see-saw co-development

A glossary of See-Saw Co-Development

Terms appearing in this glossary are Capitalised to help cross-reference.

See-Saw
The image of the see-saw means several things: The words "See" and "Saw" also can be thought of as acronyms (or "backronyms") for the two Briefs:
Participant
A Participant in the See-Saw process takes two roles or positions. One is as themself as an Individual; the other is as a representative or proponent of an Initiative that is valued by them.
Individual
In the See-Saw process, the position of Participants as Individuals is that they want to offer a collection of knowledge, skills, and attitudes, to add value to good Initiatives. Individuals may offer what they believe they have at present, or alternatively what they intend to offer in the future, after more learning and experience.
Initiative
Initiatives in See-Saw are ideas for action in the world that contribute to the common good. Many people are likely to consider the ideas worthwhile, and so may be willing to help develop them. Initiatives may range from small projects to large organisations, may be short term or long term, and they could be at any stage of development from an idea that is just a twinkle in the eye, to an organisation, business or venture that is already up and running.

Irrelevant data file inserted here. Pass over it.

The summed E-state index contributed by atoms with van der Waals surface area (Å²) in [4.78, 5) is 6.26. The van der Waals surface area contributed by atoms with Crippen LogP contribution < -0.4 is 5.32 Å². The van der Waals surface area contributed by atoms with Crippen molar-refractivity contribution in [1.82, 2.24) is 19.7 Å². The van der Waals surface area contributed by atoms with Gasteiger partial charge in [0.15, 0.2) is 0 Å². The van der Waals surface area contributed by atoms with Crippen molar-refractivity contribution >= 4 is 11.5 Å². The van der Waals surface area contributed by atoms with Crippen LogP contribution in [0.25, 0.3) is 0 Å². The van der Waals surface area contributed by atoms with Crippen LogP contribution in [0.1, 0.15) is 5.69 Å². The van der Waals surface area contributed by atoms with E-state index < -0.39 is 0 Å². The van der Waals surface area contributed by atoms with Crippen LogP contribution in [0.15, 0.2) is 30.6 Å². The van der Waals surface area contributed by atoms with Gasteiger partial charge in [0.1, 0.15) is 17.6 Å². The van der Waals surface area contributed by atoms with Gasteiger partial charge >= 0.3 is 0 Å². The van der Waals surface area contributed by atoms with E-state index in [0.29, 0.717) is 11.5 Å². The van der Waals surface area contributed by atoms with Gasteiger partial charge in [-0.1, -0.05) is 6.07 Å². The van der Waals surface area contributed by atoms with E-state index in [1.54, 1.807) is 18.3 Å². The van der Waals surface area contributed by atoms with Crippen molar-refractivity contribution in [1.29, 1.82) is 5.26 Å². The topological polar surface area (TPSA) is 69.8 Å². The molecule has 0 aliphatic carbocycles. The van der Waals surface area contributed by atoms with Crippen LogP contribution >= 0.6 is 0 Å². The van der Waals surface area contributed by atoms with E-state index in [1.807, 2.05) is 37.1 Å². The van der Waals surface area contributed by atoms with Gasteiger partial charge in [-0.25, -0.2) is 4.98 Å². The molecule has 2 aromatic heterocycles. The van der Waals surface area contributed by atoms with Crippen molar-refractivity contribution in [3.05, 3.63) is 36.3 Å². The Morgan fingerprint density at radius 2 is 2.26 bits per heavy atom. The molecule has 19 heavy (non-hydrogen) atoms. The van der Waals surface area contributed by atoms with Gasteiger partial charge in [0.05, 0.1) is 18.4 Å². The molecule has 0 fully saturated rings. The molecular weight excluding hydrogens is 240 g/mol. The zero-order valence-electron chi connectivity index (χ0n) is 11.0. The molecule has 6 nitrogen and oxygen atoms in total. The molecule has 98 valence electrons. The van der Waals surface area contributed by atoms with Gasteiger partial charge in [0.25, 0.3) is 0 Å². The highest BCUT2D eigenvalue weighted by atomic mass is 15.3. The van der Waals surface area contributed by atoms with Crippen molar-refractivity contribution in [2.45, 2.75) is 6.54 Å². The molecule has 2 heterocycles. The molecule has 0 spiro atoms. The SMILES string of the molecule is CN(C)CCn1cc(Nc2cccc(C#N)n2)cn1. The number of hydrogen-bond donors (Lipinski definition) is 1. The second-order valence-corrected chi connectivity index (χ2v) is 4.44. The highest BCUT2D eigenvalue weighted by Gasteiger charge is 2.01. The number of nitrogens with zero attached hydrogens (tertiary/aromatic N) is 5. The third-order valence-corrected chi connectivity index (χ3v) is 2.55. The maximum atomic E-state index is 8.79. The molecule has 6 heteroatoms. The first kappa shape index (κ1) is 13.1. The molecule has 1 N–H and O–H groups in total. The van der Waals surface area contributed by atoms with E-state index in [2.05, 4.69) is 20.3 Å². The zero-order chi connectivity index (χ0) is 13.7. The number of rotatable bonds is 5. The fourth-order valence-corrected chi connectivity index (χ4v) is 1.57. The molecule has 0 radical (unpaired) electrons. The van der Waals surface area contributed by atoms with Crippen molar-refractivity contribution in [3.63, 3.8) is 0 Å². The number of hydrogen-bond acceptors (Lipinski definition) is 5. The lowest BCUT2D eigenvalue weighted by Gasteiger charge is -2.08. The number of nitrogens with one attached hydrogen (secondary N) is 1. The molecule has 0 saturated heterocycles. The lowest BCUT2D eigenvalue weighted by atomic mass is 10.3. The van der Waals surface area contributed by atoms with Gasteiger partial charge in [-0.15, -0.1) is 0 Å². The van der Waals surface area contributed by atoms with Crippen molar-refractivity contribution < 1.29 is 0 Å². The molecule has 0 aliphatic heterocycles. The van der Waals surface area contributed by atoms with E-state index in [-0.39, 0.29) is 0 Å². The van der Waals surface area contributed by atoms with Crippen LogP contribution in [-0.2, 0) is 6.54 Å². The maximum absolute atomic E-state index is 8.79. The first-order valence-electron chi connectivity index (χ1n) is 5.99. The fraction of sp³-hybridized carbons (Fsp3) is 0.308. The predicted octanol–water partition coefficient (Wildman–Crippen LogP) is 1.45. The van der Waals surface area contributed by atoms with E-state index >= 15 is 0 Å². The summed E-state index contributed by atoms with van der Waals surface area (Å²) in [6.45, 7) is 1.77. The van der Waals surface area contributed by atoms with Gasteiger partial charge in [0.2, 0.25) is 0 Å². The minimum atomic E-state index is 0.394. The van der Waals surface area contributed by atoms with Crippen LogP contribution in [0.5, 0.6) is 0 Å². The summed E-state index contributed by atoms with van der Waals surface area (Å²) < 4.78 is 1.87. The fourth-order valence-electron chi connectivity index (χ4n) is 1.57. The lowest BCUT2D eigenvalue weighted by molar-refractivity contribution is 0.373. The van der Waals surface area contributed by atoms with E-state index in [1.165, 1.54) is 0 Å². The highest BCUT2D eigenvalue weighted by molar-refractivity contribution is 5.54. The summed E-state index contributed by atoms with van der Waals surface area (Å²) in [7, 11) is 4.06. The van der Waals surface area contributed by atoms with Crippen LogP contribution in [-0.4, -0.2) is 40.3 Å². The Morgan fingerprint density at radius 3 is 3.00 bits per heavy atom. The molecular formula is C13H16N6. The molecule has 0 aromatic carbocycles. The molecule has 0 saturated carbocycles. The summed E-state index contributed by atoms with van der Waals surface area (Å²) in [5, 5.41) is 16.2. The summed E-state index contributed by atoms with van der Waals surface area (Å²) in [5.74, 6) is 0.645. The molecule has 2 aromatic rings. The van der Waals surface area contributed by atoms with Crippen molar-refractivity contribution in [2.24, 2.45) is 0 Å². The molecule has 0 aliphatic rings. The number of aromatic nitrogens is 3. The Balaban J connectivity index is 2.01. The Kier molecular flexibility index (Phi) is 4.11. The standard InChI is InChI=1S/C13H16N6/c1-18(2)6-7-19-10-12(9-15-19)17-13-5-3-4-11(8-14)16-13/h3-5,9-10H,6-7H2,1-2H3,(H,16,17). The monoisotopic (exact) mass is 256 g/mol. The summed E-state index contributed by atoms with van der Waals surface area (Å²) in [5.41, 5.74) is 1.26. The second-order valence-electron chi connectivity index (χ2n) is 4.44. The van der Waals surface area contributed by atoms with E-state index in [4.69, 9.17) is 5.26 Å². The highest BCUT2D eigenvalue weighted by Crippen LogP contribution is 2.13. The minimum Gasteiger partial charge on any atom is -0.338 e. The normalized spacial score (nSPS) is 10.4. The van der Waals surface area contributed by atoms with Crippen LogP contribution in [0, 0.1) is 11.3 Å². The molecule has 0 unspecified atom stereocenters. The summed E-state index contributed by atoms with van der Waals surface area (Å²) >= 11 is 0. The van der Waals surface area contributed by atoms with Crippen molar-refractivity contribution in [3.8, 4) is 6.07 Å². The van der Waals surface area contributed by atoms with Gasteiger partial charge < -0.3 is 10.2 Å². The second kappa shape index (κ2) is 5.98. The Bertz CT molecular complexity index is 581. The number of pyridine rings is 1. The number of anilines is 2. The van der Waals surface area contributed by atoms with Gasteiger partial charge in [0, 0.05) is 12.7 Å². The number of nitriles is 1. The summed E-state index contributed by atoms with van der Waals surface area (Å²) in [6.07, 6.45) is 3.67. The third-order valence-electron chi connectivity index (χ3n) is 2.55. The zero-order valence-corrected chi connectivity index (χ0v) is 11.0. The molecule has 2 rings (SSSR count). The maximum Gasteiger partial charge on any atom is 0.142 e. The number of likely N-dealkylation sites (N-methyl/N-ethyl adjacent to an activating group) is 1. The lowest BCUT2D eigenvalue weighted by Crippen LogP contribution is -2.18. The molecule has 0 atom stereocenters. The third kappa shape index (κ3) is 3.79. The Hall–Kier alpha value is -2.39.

Stage
There are three Stages in the See-Saw process:
  1. a reflection Stage, when people are helped by Guides to write their Briefs;
  2. a conversation Stage, of Conversations arranged within a physical Meeting;
  3. a moving on Stage, when people move themselves and their Initiatives onwards.
Guide
A Guide in See-Saw is someone who helps people, in the reflection Stage of See-Saw, to reflect on their needs and their ideas, towards preparing the Briefs for a Meeting. To be able to do this, a Guide needs to understand the process as a whole, and to share an exploratory sense of what other people will find helpful in Briefs. There are notes for Guides.
Brief
See-Saw Briefs are used in the conversation Stage to describe both Individuals and Initiatives. They need to be short, so that they can be read quickly, but rich enough to convey the essential aims and values of the Individual or Initiative. In the See-Saw process, Briefs are limited to 100 words, so that they should be able to be read properly in under a minute. Briefs may stay the same through a whole Meeting, or may be changed between Conversations.
Meeting
The focal event in the See-Saw process is the Meeting. In an See-Saw Meeting, a number of Participants have Conversations with each other, each taking the positions or roles of an Individual and of an Initiative. In a Meeting of 7 people, each Participant would meet with the 6 others, both ways round, so each Participant would have 12 Conversations.
Conversation
In one See-Saw Conversation, a Participant taking the position of an Individual holds a Conversation with a Participant holding an Initiative. They start by both reading each other's Brief. They may then ask questions, and proceed to a discussion in which they mutually agree on the most useful role that the Individual could play in that Initiative, in keeping with the values of both Participants. Before the end of the Conversation, they agree a short statement of the Best Agreed Role that they have found together.
Best Agreed Role
The outcome of each Conversation is a short statement of the best role that can be agreed at that time to suit both the Individual and the Initiative.